The Boston Globe reported on WPI's launch of the Global School, which will build on the university's longstanding efforts to prepare students who are focused on science, engineering, and technology to have a significant impact on the major social, technological, ecological, and economic challenges facing people around the world. The article also noted that WPI is searching for an inaugural dean for The Global School.
Andrew Palumbo, Dean of Admissions and Financial Aid, was interviewed for a Wall Street Journal article about universities across the country questioning the fairness—and the impact on diversity—of basing scholarships and financial aid on students’ SAT and ACT scores. WPI was one of the first to eliminate test scores from its financial aid calculations.
Randy Paffenroth, associate professor of mathematical sciences, computer science, and data science, told Boston-based WBZ radio how he is helping the U.S. Army create a thumbnail-sized chemical sensor to protect soldiers. In the five-minute segment, he noted that he is using a “combination of classic and new math to extract from these many sensors what’s in the environment.”
Forbes reported online about research led by Shichao Liu to study the optimal indoor conditions for learning. Liu, Jacob Whitehill and Steven Van Dessel received $299,991 develop technologies that detect and boost student engagement in lessons by controlling classroom temperature, ventilation, and lighting.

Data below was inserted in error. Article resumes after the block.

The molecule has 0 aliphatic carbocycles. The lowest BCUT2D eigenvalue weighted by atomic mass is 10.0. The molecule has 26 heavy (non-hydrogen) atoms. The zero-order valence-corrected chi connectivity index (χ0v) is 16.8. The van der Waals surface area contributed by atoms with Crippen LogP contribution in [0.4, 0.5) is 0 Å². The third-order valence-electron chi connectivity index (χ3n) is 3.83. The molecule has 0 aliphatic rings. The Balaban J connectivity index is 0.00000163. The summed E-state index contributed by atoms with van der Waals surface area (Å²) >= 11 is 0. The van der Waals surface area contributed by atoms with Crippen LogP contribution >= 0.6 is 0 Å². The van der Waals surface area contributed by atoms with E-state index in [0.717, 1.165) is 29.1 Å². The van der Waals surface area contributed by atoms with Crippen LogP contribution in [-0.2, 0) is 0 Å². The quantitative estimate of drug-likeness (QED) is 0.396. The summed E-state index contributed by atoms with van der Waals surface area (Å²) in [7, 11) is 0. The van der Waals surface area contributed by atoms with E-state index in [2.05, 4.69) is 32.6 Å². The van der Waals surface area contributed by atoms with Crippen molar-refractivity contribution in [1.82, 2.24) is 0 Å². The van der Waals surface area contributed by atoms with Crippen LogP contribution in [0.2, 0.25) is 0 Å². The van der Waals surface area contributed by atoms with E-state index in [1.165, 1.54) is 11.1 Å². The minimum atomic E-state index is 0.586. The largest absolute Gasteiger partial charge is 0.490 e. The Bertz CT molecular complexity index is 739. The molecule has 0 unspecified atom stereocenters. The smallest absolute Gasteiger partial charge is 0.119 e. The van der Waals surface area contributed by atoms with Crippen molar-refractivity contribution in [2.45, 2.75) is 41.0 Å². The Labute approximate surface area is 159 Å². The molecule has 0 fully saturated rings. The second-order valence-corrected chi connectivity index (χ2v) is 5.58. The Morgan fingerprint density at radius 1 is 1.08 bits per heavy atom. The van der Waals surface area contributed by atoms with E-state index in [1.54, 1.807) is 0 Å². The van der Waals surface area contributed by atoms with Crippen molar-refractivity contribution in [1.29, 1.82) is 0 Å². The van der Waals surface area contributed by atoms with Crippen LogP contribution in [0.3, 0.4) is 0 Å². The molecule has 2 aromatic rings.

WBUR spoke with chemical engineering professor Mike Timko about his research on food and yard waste. Timko and his team recently received $2M to see if both types of waste can make a more efficient biofuel.
Inside Higher Ed's Academic Minute featured Kent Rissmiller, dean of interdisciplinary and global studies ad interim, who explores how project-based learning can set students up for success outside school.
The Telegram & Gazette reported on Professor Michael Timko, associate professor of chemical engineering, expanding his green energy research with a $2M Department of Energy grant. Timko is teaming up on the project with Andrew Teixeira, assistant professor of chemical engineering, and Geoffrey Tompsett, assistant research professor of chemical engineering.
In an audio segment on Inside Higher Ed's Academic Minute, Kristin Wobbe, Co-Director of the Center for Project-Based Learning, explains that project-based learning provides benefits from the beginning.
Inside Higher Ed featured an audio segment by Geoffrey Pfeifer, associate teaching professor, in its Academic Minute section.
In this article, the Worcester Business Journal referred to research by Nikhil Karanjgaokar, assistant professor of aerospace engineering, as an “example of local cutting-edge technology” that could conceivably become a venture-backed startup based on technology developed in Worcester.
In an article on college admissions, the Worcester Business Journal noted WPI’s drawing more students from faster-growing areas of the country such as California and Texas and saw annual applications rise more than 3,000 in the past decade.